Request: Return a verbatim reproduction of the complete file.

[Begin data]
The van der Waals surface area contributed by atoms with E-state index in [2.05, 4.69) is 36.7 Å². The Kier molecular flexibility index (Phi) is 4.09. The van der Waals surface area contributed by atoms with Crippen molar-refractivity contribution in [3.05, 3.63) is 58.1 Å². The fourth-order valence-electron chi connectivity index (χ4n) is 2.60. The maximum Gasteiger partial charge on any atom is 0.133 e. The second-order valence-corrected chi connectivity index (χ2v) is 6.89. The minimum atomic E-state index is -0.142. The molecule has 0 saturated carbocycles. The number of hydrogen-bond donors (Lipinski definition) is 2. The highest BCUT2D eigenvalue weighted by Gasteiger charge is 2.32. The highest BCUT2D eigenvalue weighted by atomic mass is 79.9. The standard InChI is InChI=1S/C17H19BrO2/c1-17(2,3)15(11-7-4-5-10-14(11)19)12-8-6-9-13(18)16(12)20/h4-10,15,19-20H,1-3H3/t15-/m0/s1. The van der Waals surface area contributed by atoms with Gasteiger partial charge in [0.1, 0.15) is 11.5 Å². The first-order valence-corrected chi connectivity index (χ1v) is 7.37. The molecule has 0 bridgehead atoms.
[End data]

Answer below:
The van der Waals surface area contributed by atoms with E-state index in [2.05, 4.69) is 36.7 Å². The Kier molecular flexibility index (Phi) is 4.09. The van der Waals surface area contributed by atoms with Crippen molar-refractivity contribution in [3.05, 3.63) is 58.1 Å². The fourth-order valence-electron chi connectivity index (χ4n) is 2.60. The maximum Gasteiger partial charge on any atom is 0.133 e. The second-order valence-corrected chi connectivity index (χ2v) is 6.89. The minimum atomic E-state index is -0.142. The molecule has 0 saturated carbocycles. The number of hydrogen-bond donors (Lipinski definition) is 2. The highest BCUT2D eigenvalue weighted by Gasteiger charge is 2.32. The highest BCUT2D eigenvalue weighted by atomic mass is 79.9. The standard InChI is InChI=1S/C17H19BrO2/c1-17(2,3)15(11-7-4-5-10-14(11)19)12-8-6-9-13(18)16(12)20/h4-10,15,19-20H,1-3H3/t15-/m0/s1. The van der Waals surface area contributed by atoms with Gasteiger partial charge in [0.1, 0.15) is 11.5 Å². The first-order valence-corrected chi connectivity index (χ1v) is 7.37. The molecule has 0 bridgehead atoms.